A change in the rules means US companies can spend as much as they like on political advertising. But will corporate influence on elections increase?
In a landmark 5-4 decision in January, the US Supreme Court rejected corporate political spending limits on campaign ads, known as “corporate electioneering”. The case, Citizens United v Federal Election Commission, overturned a century of law, which had banned corporations – including non-profit groups and unions – from using money from their general funds to advocate for or against candidates, or to broadcast electioneering communications in the immediate run-up to an election.
Under the new ruling, companies are still prohibited from directly contributing to candidates and parties in federal elections. What has changed is that corporations can now spend unlimited amounts independently of candidates – through campaign advertising.
The case began in 2008 with a lawsuit filed by the conservative non-profit corporation Citizens United against the Federal Election Commission (FEC) to determine whether its 90-minute film critical of Hillary Clinton was in fact a campaign advertisement under the law, and therefore subject to the corporate spending ban.
Citizens United sought to advertise its programme on television and air it around the 2008 Democratic presidential primaries through an on-demand cable service. Citizens United lost the case, which was appealed all the way to the Supreme Court.
First amendment rights
The final decision, authored by Supreme Court Justice Anthony Kennedy, rested on the conclusion that campaign finance restriction violates the right to free speech, guaranteed by the first amendment to the US constitution. In other words, money provides for speech, and speech cannot not be restricted under the first amendment.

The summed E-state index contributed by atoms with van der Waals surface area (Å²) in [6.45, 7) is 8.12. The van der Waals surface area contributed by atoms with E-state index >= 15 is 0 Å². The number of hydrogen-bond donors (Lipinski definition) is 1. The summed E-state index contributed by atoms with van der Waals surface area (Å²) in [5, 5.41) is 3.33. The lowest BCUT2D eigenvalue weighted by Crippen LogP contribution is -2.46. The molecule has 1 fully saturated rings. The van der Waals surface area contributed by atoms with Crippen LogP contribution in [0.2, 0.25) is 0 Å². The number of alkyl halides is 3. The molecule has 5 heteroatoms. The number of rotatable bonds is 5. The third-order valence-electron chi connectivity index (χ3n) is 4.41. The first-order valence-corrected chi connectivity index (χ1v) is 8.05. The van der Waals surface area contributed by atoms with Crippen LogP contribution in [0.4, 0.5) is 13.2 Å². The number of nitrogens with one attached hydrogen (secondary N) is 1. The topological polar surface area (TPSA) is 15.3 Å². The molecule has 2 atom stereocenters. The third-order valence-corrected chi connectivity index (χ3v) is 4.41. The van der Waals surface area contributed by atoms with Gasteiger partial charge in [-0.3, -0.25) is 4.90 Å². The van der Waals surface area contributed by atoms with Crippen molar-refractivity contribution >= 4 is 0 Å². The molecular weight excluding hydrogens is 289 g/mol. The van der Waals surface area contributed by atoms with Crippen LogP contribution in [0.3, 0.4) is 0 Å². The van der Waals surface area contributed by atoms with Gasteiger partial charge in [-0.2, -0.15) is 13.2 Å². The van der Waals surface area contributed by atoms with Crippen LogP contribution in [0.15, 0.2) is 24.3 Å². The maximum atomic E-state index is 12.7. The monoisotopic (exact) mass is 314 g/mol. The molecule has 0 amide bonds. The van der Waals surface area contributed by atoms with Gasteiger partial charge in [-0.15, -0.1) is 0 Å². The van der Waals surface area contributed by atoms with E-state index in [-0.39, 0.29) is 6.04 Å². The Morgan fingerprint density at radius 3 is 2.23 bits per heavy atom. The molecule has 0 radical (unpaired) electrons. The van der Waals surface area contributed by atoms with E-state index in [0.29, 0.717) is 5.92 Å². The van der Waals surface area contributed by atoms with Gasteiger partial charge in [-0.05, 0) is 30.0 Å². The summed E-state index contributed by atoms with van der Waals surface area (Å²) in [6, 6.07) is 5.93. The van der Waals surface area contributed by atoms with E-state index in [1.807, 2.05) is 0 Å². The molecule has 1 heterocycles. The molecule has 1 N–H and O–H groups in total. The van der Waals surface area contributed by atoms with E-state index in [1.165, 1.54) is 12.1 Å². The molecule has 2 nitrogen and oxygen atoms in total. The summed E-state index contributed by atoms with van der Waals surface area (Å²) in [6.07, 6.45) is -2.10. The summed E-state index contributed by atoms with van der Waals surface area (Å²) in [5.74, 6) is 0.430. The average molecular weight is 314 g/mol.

“While some means of communication may be less effective than others at influencing the public in different contexts, any effort by the judiciary to decide which means of communications are to be preferred for the particular type of message and speaker would raise questions as to the courts’ own lawful authority,” Kennedy says.
The decision has set off a firestorm of reactions. Supporters say it enables voters to hear more voices.
Eugene Volokh, professor of law at the University of California, says the court decision means that voters will have more messages from more sources – including wealthy unions and wealthy corporations. These will “supplement the messages they already get from wealthy media corporations, wealthy political parties, wealthy advocacy groups, and wealthy individuals, as well as from not-so-wealthy neighbours, bloggers, and others,” he argues.